Motion Picture Director, Screenwriter. Noted for his flamboyance, he challenged the limitations of decency with his often sexually-explicit efforts, notably the feature "Women in Love" (1969), which earned him both Academy Award and BAFTA Award nominations. Born Henry Kenneth Alfred Russell, the son of a shoe store proprietor, he was given a film projector as a child which ignited his fascination with movies. After graduating from Nautical College at Pangbourne, he served with the British Merchant Navy followed by the RAF. His career in entertainment was initiated as a dancer briefly with the Ny Norsk Ballet and later as an actor with the Garrick Players. He studied film at the Walthamstow Technical College and worked as a free-lance still photographer, before making a series of shorts, including "Peepshow" (1956) and "Lourdes" (1958). He landed a job with the BBC and yielded several well-received biographies of composers including Edward Elgar and Richard Strauss. From this, Russell's ingenuity was revealed with his usage of imagery and eye for detail of period setting. He marked his feature debut with "French Dressing" (1964) and followed this with an installment of the Harry Palmer spy series "Billion Dollar Brain" (1967). With "Women in Love", he broke through to international audiences and achieved commercial success. His "The Devils" (1971), which was based on Aldous Huxley's "The Devils of Loudun" was so greatly filled with scenes of strong sexual content, it would be drastically censored before it's theatrical release. Further credits include "The Boyfriend" (1971), which starred supermodel Twiggy, The Who's screen adaptation of their rock opera "Tommy" (1975) and "Lisztomania" (1975). Russell would have a decade-long absence from the cinema, resuming his career during the late 1980s. He died following a series of strokes.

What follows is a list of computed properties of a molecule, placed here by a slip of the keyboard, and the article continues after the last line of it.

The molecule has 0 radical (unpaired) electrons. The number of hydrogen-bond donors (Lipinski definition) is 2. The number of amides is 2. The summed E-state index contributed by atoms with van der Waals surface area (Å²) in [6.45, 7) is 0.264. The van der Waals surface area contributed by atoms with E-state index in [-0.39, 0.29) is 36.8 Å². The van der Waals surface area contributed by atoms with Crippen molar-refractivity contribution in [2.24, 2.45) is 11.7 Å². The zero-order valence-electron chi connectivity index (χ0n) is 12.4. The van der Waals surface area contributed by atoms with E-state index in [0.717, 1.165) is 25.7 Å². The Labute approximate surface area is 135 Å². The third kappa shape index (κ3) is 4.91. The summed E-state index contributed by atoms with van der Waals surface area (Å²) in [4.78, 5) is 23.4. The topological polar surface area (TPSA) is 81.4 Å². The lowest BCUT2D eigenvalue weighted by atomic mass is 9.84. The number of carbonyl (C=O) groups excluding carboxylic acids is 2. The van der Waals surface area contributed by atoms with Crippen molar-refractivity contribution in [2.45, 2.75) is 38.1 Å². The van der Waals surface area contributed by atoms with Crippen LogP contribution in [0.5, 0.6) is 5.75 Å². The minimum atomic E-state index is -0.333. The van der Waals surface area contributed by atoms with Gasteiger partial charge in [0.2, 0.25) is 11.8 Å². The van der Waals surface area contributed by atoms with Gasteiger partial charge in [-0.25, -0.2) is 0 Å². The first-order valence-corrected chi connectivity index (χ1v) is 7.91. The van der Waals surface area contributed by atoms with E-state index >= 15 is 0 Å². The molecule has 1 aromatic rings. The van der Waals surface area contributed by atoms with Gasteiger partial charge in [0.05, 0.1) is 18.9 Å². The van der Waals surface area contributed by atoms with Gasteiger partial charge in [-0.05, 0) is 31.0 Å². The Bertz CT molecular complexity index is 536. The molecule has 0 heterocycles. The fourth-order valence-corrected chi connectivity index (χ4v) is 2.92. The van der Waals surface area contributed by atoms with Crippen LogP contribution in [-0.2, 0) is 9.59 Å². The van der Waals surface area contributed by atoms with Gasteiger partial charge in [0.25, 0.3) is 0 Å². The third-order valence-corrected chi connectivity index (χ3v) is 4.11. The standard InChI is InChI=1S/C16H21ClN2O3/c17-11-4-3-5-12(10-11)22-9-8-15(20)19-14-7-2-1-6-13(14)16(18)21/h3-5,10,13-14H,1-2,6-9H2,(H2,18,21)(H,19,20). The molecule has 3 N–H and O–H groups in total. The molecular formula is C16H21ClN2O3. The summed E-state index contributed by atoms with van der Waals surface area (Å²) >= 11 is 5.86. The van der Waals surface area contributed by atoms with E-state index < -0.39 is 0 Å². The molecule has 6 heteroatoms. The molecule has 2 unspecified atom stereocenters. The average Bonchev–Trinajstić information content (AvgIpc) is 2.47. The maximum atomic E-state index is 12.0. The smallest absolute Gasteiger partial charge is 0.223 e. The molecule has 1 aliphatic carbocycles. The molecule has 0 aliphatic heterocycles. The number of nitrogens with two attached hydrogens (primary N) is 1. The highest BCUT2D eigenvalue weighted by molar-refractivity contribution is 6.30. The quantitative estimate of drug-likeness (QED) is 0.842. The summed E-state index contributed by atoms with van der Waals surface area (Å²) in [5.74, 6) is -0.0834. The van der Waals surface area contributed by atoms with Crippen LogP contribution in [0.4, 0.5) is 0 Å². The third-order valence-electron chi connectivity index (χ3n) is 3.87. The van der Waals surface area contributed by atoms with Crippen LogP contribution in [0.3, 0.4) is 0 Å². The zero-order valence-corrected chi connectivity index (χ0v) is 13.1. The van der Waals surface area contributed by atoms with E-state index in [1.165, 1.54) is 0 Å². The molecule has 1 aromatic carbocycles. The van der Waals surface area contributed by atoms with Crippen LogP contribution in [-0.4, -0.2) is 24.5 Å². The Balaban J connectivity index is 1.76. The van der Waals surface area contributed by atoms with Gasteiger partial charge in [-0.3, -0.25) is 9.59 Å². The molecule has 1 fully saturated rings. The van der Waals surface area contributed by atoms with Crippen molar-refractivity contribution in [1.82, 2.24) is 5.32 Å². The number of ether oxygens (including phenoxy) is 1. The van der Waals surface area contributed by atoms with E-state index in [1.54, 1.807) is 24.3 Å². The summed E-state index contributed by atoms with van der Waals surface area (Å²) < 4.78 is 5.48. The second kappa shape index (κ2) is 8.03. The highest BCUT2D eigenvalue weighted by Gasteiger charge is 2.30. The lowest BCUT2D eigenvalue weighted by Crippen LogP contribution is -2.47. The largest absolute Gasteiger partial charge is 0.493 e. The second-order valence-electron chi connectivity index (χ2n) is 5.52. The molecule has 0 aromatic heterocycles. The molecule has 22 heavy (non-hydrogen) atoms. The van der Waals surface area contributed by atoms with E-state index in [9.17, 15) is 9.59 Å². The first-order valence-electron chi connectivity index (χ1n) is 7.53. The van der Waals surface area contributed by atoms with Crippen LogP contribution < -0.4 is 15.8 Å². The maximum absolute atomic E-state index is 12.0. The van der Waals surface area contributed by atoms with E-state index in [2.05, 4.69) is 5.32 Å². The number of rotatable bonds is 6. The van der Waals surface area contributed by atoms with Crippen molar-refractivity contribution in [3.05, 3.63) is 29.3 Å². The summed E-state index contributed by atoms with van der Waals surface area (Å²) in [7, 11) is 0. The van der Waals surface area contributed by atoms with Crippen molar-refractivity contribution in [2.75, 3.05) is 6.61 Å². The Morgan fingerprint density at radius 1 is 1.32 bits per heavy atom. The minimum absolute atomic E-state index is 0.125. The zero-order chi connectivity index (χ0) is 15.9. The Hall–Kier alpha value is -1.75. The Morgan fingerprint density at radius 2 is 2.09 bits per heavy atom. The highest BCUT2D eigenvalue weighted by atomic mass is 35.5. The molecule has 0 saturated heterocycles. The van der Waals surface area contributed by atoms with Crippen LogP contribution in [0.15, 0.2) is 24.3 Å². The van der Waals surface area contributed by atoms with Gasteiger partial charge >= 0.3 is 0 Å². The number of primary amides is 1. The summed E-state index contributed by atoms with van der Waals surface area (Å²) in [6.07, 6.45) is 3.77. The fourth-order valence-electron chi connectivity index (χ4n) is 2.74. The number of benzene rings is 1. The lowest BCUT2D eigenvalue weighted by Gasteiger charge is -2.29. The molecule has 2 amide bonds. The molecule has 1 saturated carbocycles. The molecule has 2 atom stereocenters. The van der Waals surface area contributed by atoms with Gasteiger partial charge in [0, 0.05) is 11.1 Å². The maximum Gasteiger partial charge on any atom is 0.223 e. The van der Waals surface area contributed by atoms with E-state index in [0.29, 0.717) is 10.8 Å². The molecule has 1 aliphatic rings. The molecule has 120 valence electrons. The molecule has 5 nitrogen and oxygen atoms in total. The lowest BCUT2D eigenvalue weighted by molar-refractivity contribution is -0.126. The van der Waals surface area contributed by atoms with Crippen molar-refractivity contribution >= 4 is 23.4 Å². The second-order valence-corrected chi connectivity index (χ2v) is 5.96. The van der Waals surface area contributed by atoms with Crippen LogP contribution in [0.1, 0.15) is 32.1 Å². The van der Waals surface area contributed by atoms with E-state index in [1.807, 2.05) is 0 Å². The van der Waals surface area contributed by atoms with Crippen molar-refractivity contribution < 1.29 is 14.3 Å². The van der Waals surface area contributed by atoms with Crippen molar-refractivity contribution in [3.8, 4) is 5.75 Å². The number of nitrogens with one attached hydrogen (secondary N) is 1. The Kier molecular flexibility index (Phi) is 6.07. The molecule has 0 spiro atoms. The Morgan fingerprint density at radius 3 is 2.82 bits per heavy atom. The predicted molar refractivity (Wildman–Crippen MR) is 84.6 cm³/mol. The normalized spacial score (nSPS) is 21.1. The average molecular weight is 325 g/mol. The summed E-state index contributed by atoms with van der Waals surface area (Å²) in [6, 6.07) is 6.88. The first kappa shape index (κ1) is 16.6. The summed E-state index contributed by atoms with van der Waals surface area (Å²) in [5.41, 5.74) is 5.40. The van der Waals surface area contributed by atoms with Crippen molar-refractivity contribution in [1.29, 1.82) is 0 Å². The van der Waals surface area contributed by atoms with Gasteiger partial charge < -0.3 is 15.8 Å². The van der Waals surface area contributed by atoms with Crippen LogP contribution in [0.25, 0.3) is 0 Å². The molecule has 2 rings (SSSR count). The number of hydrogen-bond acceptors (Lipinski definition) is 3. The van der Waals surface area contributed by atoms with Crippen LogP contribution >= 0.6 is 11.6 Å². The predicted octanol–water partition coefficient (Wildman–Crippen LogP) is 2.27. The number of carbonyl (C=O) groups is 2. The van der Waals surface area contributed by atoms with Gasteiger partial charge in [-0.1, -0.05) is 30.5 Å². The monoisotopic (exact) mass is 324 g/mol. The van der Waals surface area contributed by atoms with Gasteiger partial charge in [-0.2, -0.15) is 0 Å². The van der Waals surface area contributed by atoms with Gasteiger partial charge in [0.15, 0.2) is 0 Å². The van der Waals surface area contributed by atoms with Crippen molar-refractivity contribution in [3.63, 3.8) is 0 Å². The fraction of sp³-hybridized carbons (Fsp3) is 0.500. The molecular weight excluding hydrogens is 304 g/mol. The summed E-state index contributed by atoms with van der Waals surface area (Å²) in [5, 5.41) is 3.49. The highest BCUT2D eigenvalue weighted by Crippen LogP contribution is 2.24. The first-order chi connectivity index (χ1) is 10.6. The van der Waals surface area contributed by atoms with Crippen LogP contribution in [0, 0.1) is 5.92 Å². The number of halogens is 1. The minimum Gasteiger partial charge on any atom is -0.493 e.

Bio by: C.S.